This is the second instalment of a two part post. Read Part One here.
3. Keep it simple!
If you can take a selfie you can take a video, and talking involves way less effort than typing. Forget about being the next Brad Pitt or Nicole Kidman. In the age of social media, production quality isn’t the top priority – it’s the quality of the content that reigns supreme. As thought leaders, academics are valuable sources of information – so you have nothing to worry about! When it comes to filming, keep it simple. Place your phone somewhere stable and just start talking. The biggest mistake I see from amateur filmmakers and content creators is trying to be too ambitious with their work. Forget music, green screen, fancy animations and cutting to 500 angles if you’re new at this and doing it by yourself. Just get straight to the point and deliver solid information. Get in and out quick – your audience is there to gain information from you that’ll be beneficial to their degree.
4. Okay, but how do I make better videos?
So hopefully by now I’ve convinced you to invest in creating video content. So now let’s look at improving the quality of your video. Here are a few common mistakes I see done all the time by amateur content creators. By addressing these small issues, you can dramatically increase the quality of your video:
- Be in a quiet environment. Try doing a test recording: what your microphone picks up will sound completely different to what you can hear. Turn off air conditioning, avoid busy areas, avoid spots where planes fly over and trees or other areas that may be inhabited by birds or cicadas.
- If you don’t have access to a decent microphone, don’t go too far away from your camera. The closer you are, the clearer your voice will be.
- Never use a window as your background unless the blinds are closed, or you’ll look like a silhouette.
- When filming from a phone, film horizontally. Filming vertically will give you black bars on the sides when uploaded.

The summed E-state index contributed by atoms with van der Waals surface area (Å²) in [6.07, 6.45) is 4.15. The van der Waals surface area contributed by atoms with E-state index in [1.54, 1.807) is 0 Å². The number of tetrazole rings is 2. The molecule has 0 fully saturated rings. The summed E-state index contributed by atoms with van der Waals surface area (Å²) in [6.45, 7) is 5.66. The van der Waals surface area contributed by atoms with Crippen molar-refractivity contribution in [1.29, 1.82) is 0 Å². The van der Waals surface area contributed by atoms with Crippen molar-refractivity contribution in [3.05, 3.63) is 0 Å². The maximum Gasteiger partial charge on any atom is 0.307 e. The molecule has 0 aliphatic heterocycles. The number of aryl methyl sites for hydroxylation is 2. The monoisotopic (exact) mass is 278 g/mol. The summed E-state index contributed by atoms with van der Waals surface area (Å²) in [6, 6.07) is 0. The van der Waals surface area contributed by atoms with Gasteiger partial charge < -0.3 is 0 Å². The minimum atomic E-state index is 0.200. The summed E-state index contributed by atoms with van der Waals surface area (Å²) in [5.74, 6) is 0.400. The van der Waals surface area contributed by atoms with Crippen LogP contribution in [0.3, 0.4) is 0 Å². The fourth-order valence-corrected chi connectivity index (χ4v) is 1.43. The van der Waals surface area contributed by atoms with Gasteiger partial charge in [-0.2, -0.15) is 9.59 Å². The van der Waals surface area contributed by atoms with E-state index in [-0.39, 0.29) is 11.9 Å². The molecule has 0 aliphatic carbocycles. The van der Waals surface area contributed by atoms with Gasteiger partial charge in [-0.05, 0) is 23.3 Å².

- Avoid reading from a script. You’ll probably sound bored or it’ll be obvious you’re reading and that kills engagement. It’s better to have ums and ahs and think off the top of your head than to sound like you’re reading.
- Put your phone on airplane mode to avoid interruptions from calls, etc.
- Keep the subject’s eye line in the top third of the screen.
- Natural lighting often means a better quality image. So open any doors or windows if possible.
……And don’t forget to smile! ?
So let’s recap!
- As an academic you have an enormous supply of information, so why not use video to create your own online library of video resources?
- Thanks to social media and it’s current focus on video content, you have an awesome opportunity here to generate a following.
- Don’t spend 100 years trying to make it look like a Hollywood production. Keep it simple, personal and straight to the point.
- There are plenty of ways to improve the quality of your videos, but the most important things are to use natural light, don’t be too far away from the camera/microphone, and make sure you’re in a quiet place when recording.
So there you have it. Whether you’re trying to engage your current students or reach a new audience online, video is an exciting and engaging (and easy) communication tool to take advantage of. Good luck and happy shooting!
Feature image credit: Rodion Kutsaev.